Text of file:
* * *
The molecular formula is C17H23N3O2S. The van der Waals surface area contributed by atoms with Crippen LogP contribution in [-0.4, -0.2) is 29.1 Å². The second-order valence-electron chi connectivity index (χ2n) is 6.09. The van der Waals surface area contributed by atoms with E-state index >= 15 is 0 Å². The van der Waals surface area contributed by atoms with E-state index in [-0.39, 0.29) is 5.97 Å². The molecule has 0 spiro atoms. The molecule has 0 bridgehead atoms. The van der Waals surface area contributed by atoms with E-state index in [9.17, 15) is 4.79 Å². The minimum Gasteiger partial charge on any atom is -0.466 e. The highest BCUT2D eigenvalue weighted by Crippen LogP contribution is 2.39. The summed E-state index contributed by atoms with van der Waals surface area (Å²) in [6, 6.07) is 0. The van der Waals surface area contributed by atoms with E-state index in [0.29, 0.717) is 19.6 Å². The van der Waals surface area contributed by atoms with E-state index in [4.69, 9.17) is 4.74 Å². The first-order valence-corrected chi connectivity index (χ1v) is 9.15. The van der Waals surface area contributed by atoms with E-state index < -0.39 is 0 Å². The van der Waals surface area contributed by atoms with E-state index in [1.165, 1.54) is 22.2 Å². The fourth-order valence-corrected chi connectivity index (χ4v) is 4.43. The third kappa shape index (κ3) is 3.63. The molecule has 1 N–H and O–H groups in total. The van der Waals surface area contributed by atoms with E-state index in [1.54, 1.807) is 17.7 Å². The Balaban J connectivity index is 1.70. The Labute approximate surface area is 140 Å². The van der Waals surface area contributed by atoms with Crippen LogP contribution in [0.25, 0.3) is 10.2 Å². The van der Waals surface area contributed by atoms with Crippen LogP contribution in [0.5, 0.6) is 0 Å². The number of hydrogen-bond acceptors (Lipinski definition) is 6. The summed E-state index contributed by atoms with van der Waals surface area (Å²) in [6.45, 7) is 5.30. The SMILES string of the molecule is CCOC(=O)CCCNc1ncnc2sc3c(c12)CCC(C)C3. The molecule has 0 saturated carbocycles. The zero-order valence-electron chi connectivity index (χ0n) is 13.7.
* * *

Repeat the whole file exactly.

The molecular formula is C17H23N3O2S. The van der Waals surface area contributed by atoms with Crippen LogP contribution in [-0.4, -0.2) is 29.1 Å². The second-order valence-electron chi connectivity index (χ2n) is 6.09. The van der Waals surface area contributed by atoms with E-state index >= 15 is 0 Å². The van der Waals surface area contributed by atoms with E-state index in [-0.39, 0.29) is 5.97 Å². The molecule has 0 spiro atoms. The molecule has 0 bridgehead atoms. The van der Waals surface area contributed by atoms with E-state index in [9.17, 15) is 4.79 Å². The minimum Gasteiger partial charge on any atom is -0.466 e. The highest BCUT2D eigenvalue weighted by Crippen LogP contribution is 2.39. The summed E-state index contributed by atoms with van der Waals surface area (Å²) in [6, 6.07) is 0. The van der Waals surface area contributed by atoms with E-state index in [0.29, 0.717) is 19.6 Å². The van der Waals surface area contributed by atoms with E-state index in [4.69, 9.17) is 4.74 Å². The first-order valence-corrected chi connectivity index (χ1v) is 9.15. The van der Waals surface area contributed by atoms with E-state index < -0.39 is 0 Å². The van der Waals surface area contributed by atoms with E-state index in [1.165, 1.54) is 22.2 Å². The fourth-order valence-corrected chi connectivity index (χ4v) is 4.43. The third kappa shape index (κ3) is 3.63. The molecule has 1 N–H and O–H groups in total. The van der Waals surface area contributed by atoms with E-state index in [1.54, 1.807) is 17.7 Å². The Balaban J connectivity index is 1.70. The Labute approximate surface area is 140 Å². The van der Waals surface area contributed by atoms with Crippen LogP contribution in [0.25, 0.3) is 10.2 Å². The van der Waals surface area contributed by atoms with Crippen LogP contribution in [0.5, 0.6) is 0 Å². The number of hydrogen-bond acceptors (Lipinski definition) is 6. The summed E-state index contributed by atoms with van der Waals surface area (Å²) in [6.45, 7) is 5.30. The SMILES string of the molecule is CCOC(=O)CCCNc1ncnc2sc3c(c12)CCC(C)C3. The molecule has 0 saturated carbocycles. The zero-order valence-electron chi connectivity index (χ0n) is 13.7.